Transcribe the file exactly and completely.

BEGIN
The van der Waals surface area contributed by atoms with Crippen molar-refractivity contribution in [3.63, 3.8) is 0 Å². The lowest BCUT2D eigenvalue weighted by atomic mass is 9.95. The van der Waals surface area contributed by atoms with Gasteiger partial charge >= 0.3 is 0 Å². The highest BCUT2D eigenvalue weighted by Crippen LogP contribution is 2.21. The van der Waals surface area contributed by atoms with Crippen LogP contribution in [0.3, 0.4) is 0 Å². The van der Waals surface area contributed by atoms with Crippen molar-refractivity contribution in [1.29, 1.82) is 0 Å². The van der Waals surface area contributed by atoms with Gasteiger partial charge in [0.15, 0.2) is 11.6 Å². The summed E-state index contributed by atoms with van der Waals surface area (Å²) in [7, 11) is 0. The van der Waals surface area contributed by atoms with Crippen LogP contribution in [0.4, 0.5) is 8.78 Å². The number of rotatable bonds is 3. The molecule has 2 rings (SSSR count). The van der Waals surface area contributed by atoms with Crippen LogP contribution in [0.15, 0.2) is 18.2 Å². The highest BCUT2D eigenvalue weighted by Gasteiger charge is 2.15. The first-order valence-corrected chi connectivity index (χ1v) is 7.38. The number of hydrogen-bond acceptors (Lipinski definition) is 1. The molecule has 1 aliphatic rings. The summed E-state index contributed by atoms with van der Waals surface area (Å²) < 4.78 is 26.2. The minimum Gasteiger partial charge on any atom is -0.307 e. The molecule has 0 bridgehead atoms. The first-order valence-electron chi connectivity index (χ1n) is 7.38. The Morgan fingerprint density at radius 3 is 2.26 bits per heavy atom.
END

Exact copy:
The van der Waals surface area contributed by atoms with Crippen molar-refractivity contribution in [3.63, 3.8) is 0 Å². The lowest BCUT2D eigenvalue weighted by atomic mass is 9.95. The van der Waals surface area contributed by atoms with Gasteiger partial charge >= 0.3 is 0 Å². The highest BCUT2D eigenvalue weighted by Crippen LogP contribution is 2.21. The van der Waals surface area contributed by atoms with Crippen LogP contribution in [0.3, 0.4) is 0 Å². The van der Waals surface area contributed by atoms with Crippen molar-refractivity contribution in [1.29, 1.82) is 0 Å². The van der Waals surface area contributed by atoms with Gasteiger partial charge in [0.15, 0.2) is 11.6 Å². The summed E-state index contributed by atoms with van der Waals surface area (Å²) in [7, 11) is 0. The van der Waals surface area contributed by atoms with Crippen LogP contribution in [0.4, 0.5) is 8.78 Å². The number of rotatable bonds is 3. The molecule has 2 rings (SSSR count). The van der Waals surface area contributed by atoms with Crippen LogP contribution in [0.15, 0.2) is 18.2 Å². The highest BCUT2D eigenvalue weighted by Gasteiger charge is 2.15. The first-order valence-corrected chi connectivity index (χ1v) is 7.38. The number of hydrogen-bond acceptors (Lipinski definition) is 1. The molecule has 1 aliphatic rings. The summed E-state index contributed by atoms with van der Waals surface area (Å²) < 4.78 is 26.2. The minimum Gasteiger partial charge on any atom is -0.307 e. The molecule has 0 bridgehead atoms. The first-order valence-electron chi connectivity index (χ1n) is 7.38. The Morgan fingerprint density at radius 3 is 2.26 bits per heavy atom.